When we turn to The Antiquary we meet another side of Scott's talent; his humour. I wonder how many of those who, like myself, had not read Scott since their schooldays will recall that Scott is one of the great comic writers? It is not purely Scottish humour, depending on the canniness of the speaker or on a continuous sly, nervous snigger, or on the grotesque and pawky asides of dialect. Scott’s humour, like his best prose, is cross-bred with the English eighteenth century. Sterne and Fielding have put red blood into it. A character like Jonathan Oldbuck does not make thin jokes down his nose, but stands solidly and aglow beside all the well-found comics of our literature. The secret is that Scott’s animal spirits are high, as Fielding’s were...

I can read about half of The Antiquary and enjoy the flavours of what I read. After that I skip through the preposterous plot and willingly leave the wooden Lovel and the disdainful Miss Wardour to the pleasure of talking like public statues to each other. In one respect it must be admitted they do surpass modern lovers. Severely regulated by their families and by circumstance, these antique couples are obliged to know their subject. The obstacles to love ensure that the lovers shall concentrate.
added by SnootyBaronet | editNew York Review of Books, V.S. Pritchett
 
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Epigraph
I knew Anselmo. He was shrewd and prudent,
Wisdom and cunning had their shares of him;
But he was shrewish as a wayward child,
And pleased again by toys which childhood please;
As--book of fables graced with print of wood,
Or else the jingling of a rusty medal,
Or the rare melody of some old ditty,
That first was sung to please King Pepin's cradle.
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It was early in a fine summer's day, near the end of the eighteenth century, when a young man, of genteel appearance, having occasion to go toward the north-east of Scotland, provided himself with a ticket in one of those public carriages which travel between Edinburgh and the Queensferry, at which place, as the name implies, and as is well known to all my northern readers, there is a passage-boat for crossing the Firth of Forth.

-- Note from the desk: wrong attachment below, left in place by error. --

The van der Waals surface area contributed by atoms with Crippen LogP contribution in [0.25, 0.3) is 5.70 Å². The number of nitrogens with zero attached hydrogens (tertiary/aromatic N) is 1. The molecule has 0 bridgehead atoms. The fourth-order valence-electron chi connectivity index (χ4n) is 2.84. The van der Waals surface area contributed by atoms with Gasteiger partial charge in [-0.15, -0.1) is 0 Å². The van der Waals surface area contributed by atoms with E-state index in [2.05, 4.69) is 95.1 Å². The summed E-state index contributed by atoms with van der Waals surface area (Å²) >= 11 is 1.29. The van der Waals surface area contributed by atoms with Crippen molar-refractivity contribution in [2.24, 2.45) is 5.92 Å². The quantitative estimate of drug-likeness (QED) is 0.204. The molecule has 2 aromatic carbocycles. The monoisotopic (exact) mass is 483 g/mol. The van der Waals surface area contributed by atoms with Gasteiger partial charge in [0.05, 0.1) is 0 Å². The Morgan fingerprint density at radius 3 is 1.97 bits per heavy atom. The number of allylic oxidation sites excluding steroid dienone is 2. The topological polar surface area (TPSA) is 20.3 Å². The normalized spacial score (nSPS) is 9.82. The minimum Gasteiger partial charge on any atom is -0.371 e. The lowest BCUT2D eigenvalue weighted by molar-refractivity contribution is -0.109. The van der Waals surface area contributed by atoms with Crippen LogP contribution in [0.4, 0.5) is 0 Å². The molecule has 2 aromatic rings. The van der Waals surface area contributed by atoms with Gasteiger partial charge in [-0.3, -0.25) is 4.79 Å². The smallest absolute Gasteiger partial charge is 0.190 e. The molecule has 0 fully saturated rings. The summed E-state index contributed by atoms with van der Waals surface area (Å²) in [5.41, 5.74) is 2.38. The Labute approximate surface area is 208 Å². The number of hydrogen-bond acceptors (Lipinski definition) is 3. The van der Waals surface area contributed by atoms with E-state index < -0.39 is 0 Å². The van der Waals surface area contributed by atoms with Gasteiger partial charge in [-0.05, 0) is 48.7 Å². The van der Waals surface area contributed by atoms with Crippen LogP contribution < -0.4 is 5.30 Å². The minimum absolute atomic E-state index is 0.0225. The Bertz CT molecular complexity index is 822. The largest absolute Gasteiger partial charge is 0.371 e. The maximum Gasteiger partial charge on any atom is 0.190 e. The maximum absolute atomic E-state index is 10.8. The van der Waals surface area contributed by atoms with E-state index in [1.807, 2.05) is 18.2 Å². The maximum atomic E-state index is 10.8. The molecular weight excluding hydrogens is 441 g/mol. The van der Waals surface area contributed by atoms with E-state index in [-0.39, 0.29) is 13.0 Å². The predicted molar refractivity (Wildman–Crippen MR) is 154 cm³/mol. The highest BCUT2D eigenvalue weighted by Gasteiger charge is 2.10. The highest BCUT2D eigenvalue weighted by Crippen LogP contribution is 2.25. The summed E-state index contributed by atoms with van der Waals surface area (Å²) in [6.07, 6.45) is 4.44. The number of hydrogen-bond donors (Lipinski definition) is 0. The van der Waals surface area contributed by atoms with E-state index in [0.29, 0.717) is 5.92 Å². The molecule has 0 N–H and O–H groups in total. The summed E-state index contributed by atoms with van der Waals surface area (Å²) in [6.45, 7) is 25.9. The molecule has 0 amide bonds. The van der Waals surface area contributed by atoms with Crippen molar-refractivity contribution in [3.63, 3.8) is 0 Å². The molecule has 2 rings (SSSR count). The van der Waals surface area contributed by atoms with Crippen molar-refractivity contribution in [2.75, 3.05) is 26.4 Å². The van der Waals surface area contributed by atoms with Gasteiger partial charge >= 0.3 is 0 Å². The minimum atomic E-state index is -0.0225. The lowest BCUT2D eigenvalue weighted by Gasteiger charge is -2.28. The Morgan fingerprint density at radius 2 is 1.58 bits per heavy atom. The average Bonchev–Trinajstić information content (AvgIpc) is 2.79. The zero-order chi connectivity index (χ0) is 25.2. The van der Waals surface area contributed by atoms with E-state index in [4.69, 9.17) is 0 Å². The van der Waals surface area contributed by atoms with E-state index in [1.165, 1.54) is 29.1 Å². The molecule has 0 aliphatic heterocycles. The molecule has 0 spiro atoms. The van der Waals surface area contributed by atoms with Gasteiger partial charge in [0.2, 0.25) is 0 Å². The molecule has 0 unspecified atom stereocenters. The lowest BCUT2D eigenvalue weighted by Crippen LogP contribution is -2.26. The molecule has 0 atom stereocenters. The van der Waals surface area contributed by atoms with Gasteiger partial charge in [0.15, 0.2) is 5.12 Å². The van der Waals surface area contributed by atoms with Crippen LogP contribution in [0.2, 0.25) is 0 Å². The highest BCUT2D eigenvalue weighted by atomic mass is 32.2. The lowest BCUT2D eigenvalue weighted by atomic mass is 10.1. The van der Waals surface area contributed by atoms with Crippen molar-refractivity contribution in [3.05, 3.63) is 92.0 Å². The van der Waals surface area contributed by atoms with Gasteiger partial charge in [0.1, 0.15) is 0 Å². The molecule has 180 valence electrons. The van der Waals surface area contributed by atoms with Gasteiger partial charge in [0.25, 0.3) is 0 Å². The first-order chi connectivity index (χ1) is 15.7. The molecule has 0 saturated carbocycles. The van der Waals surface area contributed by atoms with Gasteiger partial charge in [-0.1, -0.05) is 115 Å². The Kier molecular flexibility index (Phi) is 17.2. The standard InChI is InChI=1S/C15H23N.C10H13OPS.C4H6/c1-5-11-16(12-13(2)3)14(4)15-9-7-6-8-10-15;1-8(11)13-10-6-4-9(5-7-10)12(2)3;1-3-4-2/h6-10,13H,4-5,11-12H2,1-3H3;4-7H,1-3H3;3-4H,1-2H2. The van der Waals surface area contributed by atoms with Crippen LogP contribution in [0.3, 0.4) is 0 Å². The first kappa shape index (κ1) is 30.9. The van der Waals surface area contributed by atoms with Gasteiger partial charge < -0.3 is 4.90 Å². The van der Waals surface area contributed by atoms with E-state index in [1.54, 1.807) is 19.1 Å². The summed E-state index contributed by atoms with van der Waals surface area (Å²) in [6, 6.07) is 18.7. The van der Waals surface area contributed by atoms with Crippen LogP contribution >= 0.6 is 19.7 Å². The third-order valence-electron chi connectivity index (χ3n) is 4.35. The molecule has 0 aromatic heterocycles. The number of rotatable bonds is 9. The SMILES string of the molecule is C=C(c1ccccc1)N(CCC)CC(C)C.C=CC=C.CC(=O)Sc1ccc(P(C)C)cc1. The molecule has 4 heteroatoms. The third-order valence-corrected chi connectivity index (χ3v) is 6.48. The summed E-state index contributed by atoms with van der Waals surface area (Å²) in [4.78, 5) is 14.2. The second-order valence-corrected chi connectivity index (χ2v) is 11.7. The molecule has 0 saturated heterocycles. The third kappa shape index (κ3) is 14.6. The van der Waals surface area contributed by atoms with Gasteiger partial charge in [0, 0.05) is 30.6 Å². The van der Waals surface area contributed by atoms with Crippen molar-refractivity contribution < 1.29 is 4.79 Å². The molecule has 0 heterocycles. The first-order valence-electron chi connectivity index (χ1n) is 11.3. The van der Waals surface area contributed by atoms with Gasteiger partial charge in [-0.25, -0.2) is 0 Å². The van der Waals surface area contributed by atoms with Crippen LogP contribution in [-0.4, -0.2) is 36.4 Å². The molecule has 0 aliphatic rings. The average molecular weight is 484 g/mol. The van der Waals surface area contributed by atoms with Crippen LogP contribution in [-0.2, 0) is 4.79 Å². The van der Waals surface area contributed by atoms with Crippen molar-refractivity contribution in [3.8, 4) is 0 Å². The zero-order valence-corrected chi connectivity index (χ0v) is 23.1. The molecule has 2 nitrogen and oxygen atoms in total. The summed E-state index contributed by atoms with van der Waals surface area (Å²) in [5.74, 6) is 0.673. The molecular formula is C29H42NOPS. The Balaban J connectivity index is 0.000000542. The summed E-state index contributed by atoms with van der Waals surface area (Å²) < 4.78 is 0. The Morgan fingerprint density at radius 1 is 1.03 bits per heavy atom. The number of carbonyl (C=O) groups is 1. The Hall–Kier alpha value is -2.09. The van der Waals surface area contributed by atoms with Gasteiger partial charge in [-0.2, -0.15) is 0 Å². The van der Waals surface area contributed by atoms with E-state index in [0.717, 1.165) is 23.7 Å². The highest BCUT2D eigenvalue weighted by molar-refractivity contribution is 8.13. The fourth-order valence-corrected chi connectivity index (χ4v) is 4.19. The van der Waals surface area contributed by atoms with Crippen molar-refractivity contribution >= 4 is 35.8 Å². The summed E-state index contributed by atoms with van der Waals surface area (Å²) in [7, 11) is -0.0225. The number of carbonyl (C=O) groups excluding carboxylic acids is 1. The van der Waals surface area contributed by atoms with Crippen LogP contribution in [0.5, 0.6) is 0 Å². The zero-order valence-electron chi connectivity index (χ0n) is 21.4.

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Amazon.com Product Description (ISBN 0192831879, Paperback)

The Antiquary, Scott's personal favorite among his novels, is characteristically wry and urbane. A mysterious young man calling himself 'Lovel' travels idly but fatefully toward the Scottish seaside town of Fairport. Here he is befriended by the antiquary Jonathan Oldbuck, who has taken refuge from his own personal disappointments in the obsessive study of miscellaneous history. Their slow unraveling of Lovel's true identity will unearth and redeem the secrets and lies which have devastated the guilt-haunted Earl of Glenallan, and will reinstate the tottering fortunes of Sir Arthur Wardour and his daughter Isabella.
First published in 1816 in the aftermath of Waterloo, The Antiquary deals with the problem of how to understand the past so as to enable the future. Set in the tense times of the wars with revolutionary France, it displays Scott's matchless skill at painting the social panorama and in creating vivid characters, from the earthy beggar Edie Ochiltree to the loquacious and shrewdly humorous Antiquary himself.
The text is based on Scott's own final, authorized version, the "Magnum Opus" edition of 1829.

(retrieved from Amazon Thu, 12 Mar 2015 18:22:04 -0400)

(see all 5 descriptions)

Published in 1816, and set during the wars with revolutionary France, this novel Scott's personal favorite of all his works features a mysterious young man, Lovel, whose arrival at the Scottish seaside town of Fairport exposes long-buried secrets and crimes involving the guilt-ridden Earl of Glenallan and a beautiful young woman, Isabella Wardour.… (more)